Using yeast genetics and a novel scheme to selectively remove a single protein from the cell division process called meiosis, a cell biologist at The Florida State University found that when a key molecular player known as Pds5 goes missing, chromosomes fail to segregate and pair up properly, and birth defects such as Down syndrome can result.
That discovery is groundbreaking, but so, too, is what principal investigator Hong-Guo Yu calls the "genetics trick" performed by his research team that made the discovery possible. The study shines new light on the protein Pds5, its crucial regulatory role during meiosis, and the impact of its absence on the molecular-level genesis of human chromosomal birth defects that include Down, Edwards, Patau, Turner, Klinefelter's and XYY syndromes.
The findings, which are described in a paper featured in the Journal of Cell Biology, may contribute to the eventual development of targeted, molecular-level interventions.
Yu, an assistant professor in FSU's Department of Biological Science, explained how the meiotic stage is set and what goes wrong when key elements are rearranged.
"To produce a genetically balanced gamete (sperm and egg), the cell must contend with two sets of chromosome pairs, homologs and sisters," he said. "Homologs are the nearly identical chromosomes inherited from each parent; sisters are exactly identical pairs that are produced like photocopies as part of normal cell division.
"During normal meiosis, the process of division that halves the number of chromosomes per cell, my colleagues and I discovered that Pds5 regulates the pairing and synapsis (joining together) of 'mom and dad' homologs. We also learned that Pds5 plays a vital role in the synaptonemal complex, a glue-like protein structure that homologs use to literally stick together as they pair up. In addition, we found that, although sister chromatids enter meiosis in very close proximity to one another, Pds5 acts to inhibit synapsis between them, a good thing because, then, meiotic conditions support the necessary pairing of homologs."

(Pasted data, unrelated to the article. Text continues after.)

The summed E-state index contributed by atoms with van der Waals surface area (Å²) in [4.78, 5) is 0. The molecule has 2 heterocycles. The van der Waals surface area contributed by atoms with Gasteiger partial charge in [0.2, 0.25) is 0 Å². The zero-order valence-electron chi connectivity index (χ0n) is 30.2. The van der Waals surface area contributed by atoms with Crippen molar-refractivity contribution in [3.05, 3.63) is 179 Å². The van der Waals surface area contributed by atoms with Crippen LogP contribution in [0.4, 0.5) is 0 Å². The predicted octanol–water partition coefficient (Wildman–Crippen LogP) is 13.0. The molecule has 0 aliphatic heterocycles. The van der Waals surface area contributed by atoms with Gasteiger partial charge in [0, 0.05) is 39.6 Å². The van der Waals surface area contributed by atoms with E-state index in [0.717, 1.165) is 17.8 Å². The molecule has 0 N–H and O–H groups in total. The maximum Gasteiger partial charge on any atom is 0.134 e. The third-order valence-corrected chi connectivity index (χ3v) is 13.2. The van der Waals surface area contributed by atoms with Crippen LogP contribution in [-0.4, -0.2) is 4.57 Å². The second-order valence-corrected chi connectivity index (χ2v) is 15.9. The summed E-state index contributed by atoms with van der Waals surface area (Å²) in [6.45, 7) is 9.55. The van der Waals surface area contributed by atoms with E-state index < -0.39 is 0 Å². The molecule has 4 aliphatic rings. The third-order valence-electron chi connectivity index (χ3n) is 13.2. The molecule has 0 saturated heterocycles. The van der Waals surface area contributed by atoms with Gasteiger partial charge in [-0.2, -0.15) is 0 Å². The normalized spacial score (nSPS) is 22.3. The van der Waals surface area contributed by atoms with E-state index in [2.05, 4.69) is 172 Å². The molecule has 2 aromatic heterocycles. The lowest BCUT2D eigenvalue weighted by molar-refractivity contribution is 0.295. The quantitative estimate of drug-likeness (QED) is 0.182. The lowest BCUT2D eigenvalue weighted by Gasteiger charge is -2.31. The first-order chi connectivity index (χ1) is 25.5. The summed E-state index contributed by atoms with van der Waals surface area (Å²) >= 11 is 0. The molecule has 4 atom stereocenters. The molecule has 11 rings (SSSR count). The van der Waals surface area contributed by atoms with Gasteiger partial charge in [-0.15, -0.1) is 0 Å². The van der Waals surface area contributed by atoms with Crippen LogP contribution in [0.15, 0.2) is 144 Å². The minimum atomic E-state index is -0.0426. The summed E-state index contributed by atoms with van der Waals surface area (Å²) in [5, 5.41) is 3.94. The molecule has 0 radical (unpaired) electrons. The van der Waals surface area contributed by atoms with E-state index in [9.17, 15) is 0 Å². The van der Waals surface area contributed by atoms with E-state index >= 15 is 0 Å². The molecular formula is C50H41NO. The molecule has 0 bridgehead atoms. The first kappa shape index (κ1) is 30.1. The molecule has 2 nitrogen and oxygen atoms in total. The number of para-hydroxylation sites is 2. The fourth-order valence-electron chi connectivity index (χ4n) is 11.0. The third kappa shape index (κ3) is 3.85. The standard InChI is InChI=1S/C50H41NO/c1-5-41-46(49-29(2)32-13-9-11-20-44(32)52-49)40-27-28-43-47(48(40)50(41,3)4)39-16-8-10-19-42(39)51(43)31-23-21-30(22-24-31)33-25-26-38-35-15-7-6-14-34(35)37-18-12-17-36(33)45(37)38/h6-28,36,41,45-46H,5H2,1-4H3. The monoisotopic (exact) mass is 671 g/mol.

Consequently, removing Pds5 during meiosis triggers a chromosomal catastrophe.
"In order to observe what happened when the Pds5 went missing from the process, we performed a 'molecular genetics trick' that had never been applied to this particular protein before, and it worked," Yu said. "We successfully engineered yeast cells that shut down Pds5 only during meiosis, but not when they were vegetative."
As a result, Pds5 was no longer present to regulate homolog organization and transmission in the meiotic yeast cells. The synaptonemal complex, which normally would support the synapsis of homologs by creating a sticky bond along their entire length, failed to form. In the meiotic malfunction that followed, the identical sister chromosomes began to synapse instead.
"When Pds5 is removed and sister chromatids become synapsed as a result, the segregation and recombination of homologs essential for genetic diversity fails," Yu said. "This finding is highly important, because failure to generate a crossover between homologs leads to chromosome missegregation and can cause human chromosomal birth defects such as Down syndrome, which affects about one in 800 newborns in the United States."
Yu said the landmark study has significantly extended previous observations of the role of Pds5 in the formation of meiotic chromosome structure.
"Now, we are investigating the other factors that interact with Pds5 during meiosis to regulate chromosome segregation and homolog synapsis," he said. "Long term, we hope to achieve a comprehensive understanding of the molecular mechanisms behind chromosomal birth defects and see our research contribute to the creation of targeted interventions during meiosis."
More information: The Sept. 7, 2009, Journal of Cell Biology (jcb.rupress.org/cgi/content/full/186/5/713) paper ("Pds5 is required for homologue pairing and inhibits synapsis of sister chromatids during yeast meiosis") was co-authored by Hui Jin, a research technician in biology at Florida State, and Vincent Guacci, a postdoctoral assistant in the Department of Embryology at the Carnegie Institution of Washington.